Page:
What do you guys think of the plan? Do my estimates for house purchasing-related costs seem reasonable?

In the meantime, I'm doing my best to get back to meal planning and making lunches to reduce our expenses as much as possible. The car is also being used as infrequently as possible to save on petrol (I'm mostly working from home at the moment). We've minimised how much we spend out and about (though my husband still ends up getting food out of the house probably once a week or so). We've also planned for no "proper" holidays this year (other than a week camping in South Wales). I'm going to a conference abroad which will be paid for, so that will satisfy my inner travel bug and my husband is quite happy spending his time off at home.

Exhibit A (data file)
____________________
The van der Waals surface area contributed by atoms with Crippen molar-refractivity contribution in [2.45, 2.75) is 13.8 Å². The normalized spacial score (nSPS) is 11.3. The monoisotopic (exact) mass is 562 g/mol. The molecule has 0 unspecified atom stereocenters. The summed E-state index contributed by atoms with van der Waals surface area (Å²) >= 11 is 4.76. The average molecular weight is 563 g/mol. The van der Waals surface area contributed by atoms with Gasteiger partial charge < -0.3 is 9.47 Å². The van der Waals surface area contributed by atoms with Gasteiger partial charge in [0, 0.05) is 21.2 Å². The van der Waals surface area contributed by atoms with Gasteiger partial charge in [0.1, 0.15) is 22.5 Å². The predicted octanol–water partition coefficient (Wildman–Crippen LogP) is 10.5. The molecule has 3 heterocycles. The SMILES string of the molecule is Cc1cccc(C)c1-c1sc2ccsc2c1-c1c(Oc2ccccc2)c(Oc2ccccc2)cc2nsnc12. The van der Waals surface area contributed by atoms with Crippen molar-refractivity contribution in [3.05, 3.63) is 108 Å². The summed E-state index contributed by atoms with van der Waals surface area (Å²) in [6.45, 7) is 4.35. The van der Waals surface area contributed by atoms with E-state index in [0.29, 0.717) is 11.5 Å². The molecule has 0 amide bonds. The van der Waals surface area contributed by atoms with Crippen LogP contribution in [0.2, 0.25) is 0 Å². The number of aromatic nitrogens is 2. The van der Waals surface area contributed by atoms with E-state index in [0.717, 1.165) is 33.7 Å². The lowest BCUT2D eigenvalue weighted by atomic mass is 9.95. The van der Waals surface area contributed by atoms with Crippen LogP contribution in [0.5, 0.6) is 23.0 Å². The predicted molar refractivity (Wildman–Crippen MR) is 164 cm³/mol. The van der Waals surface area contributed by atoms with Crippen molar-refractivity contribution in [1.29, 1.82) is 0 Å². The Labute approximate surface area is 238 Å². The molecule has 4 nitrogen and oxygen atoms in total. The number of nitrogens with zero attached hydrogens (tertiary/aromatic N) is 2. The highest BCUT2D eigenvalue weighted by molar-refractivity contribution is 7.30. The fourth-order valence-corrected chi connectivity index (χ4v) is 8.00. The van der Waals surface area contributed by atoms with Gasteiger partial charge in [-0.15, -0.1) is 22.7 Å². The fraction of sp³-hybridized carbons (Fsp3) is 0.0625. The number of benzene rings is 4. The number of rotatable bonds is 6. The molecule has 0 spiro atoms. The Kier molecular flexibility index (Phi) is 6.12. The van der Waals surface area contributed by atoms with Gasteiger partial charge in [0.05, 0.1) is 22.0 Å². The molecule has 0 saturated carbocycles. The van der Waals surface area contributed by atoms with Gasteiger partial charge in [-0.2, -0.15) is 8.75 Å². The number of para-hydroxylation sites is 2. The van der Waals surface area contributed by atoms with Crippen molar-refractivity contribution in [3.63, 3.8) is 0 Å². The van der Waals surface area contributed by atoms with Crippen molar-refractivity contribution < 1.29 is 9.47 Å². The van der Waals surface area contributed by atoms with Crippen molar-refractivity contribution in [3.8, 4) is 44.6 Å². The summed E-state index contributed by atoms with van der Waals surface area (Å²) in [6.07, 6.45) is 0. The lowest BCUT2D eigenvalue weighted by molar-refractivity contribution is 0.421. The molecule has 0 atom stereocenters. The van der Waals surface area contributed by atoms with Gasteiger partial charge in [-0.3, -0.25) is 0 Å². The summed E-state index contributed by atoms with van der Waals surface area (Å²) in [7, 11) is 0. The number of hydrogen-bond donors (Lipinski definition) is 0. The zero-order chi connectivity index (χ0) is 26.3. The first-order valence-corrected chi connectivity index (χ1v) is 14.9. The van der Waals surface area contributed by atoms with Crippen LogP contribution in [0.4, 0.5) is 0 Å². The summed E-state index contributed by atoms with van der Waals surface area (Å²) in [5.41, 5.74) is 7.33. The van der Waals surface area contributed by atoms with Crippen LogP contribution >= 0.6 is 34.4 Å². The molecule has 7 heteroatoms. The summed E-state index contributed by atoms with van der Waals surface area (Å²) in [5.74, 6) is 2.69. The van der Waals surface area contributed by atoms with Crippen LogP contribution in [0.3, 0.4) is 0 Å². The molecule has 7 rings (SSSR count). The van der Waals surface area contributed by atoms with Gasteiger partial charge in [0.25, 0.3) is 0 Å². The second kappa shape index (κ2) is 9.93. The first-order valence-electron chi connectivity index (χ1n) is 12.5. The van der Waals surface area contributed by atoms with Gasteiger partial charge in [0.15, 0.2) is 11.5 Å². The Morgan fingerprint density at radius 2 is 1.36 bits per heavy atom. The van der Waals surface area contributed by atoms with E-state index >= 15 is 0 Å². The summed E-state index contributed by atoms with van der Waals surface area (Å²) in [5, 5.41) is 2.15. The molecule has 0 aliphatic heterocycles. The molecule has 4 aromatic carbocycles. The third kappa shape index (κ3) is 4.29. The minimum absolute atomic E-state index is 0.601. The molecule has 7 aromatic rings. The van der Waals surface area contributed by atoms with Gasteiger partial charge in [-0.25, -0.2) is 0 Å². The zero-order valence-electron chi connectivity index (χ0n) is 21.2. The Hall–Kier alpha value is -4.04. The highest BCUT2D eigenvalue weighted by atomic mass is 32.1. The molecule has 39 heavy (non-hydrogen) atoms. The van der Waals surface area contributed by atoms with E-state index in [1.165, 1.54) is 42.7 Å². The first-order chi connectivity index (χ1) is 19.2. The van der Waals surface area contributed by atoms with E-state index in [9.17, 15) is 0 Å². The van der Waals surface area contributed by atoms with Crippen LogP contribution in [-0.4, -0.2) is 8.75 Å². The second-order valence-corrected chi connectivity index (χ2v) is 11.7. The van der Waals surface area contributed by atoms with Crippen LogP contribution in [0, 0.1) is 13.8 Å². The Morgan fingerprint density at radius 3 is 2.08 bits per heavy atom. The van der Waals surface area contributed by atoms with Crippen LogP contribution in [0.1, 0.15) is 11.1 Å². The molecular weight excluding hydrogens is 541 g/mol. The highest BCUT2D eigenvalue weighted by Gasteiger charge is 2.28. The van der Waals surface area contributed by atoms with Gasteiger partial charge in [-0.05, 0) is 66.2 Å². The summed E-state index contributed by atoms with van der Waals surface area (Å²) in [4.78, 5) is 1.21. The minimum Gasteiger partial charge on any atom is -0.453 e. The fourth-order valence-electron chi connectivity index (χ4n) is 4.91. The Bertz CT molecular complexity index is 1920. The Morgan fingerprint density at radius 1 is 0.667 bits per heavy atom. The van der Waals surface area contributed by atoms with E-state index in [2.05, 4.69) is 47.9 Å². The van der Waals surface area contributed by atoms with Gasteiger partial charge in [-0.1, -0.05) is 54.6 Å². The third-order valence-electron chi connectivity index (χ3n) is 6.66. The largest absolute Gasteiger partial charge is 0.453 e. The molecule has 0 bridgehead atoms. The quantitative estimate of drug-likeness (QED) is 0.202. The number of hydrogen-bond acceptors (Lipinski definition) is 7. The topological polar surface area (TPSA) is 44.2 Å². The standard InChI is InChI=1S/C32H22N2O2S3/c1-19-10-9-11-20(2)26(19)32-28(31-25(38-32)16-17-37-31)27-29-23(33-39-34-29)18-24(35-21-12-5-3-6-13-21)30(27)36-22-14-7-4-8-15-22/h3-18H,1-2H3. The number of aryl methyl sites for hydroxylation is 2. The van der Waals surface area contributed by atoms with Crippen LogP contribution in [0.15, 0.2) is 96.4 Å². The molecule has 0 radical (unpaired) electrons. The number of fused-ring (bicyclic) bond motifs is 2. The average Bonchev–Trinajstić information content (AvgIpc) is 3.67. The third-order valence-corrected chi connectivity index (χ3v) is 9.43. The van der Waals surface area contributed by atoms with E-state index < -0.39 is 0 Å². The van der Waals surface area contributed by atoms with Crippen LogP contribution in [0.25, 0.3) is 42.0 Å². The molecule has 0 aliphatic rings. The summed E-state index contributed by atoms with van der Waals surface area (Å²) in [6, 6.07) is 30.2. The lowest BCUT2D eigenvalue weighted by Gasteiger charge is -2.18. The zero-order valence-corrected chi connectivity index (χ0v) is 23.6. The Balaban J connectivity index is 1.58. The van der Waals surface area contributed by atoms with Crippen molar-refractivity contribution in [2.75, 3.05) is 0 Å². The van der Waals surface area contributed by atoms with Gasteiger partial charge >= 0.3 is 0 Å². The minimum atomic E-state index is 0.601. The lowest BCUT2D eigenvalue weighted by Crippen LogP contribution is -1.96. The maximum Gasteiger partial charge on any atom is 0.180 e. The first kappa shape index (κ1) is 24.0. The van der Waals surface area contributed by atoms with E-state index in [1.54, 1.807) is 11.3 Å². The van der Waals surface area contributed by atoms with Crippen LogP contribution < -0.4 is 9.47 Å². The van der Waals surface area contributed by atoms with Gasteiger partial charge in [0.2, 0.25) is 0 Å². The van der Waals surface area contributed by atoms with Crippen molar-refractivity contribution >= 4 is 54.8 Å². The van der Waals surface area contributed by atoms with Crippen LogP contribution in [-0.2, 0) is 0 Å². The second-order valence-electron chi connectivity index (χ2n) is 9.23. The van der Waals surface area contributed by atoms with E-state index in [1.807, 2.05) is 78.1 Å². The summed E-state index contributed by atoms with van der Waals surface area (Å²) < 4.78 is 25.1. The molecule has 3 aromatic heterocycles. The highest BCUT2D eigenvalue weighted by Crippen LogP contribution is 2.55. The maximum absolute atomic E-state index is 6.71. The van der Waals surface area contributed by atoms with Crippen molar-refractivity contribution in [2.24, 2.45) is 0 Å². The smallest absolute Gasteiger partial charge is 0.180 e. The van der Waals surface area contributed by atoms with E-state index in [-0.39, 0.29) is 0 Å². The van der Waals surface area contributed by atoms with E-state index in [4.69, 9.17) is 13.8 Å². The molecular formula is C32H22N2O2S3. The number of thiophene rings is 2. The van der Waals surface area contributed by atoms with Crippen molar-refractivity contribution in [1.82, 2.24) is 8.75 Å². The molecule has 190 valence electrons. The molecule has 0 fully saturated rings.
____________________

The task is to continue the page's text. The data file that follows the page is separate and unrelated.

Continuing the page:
MFW2023 challenge #99: £1090.11 / £1,000 MFiT-T6 (Jan 2022 - Jan 2025) challenge #99: Reduce mortgage to £400,000. Current balance = £413,551.19 Initial MF date (23rd Aug 2022): Sep 2051 Current MF date: Jul 2051 Last updated: 15/06/2023
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Comments

  • Skint_yet_Again
    Skint_yet_Again Posts: 7,563 Forumite
    First Anniversary Name Dropper First Post
    Hi PinknSparkly just popping in to say sorry I cant help with the house purchasing costs as I bought my last property in 1998, however I look forward to reading your diary and seeing how you get on. I am on a tight budget too so its good to share any moneysaving tips.


    Good luck !
    0% credit card £1360 & 0% Car Loan £7500 ~ paid in full JAN 2020 = NOW DEBT FREE 🤗
    House sale OCT 2022 = NOW MORTGAGE FREE 🤗
    House purchase completed FEB 2023 🥳🍾 Left work. 🤗

    Retired at 55 & now living off the equity £10k a year (until pensions start at 60 & 67).

    Previous Savings diary https://forums.moneysavingexpert.com/discussion/5597938/get-a-grip/p1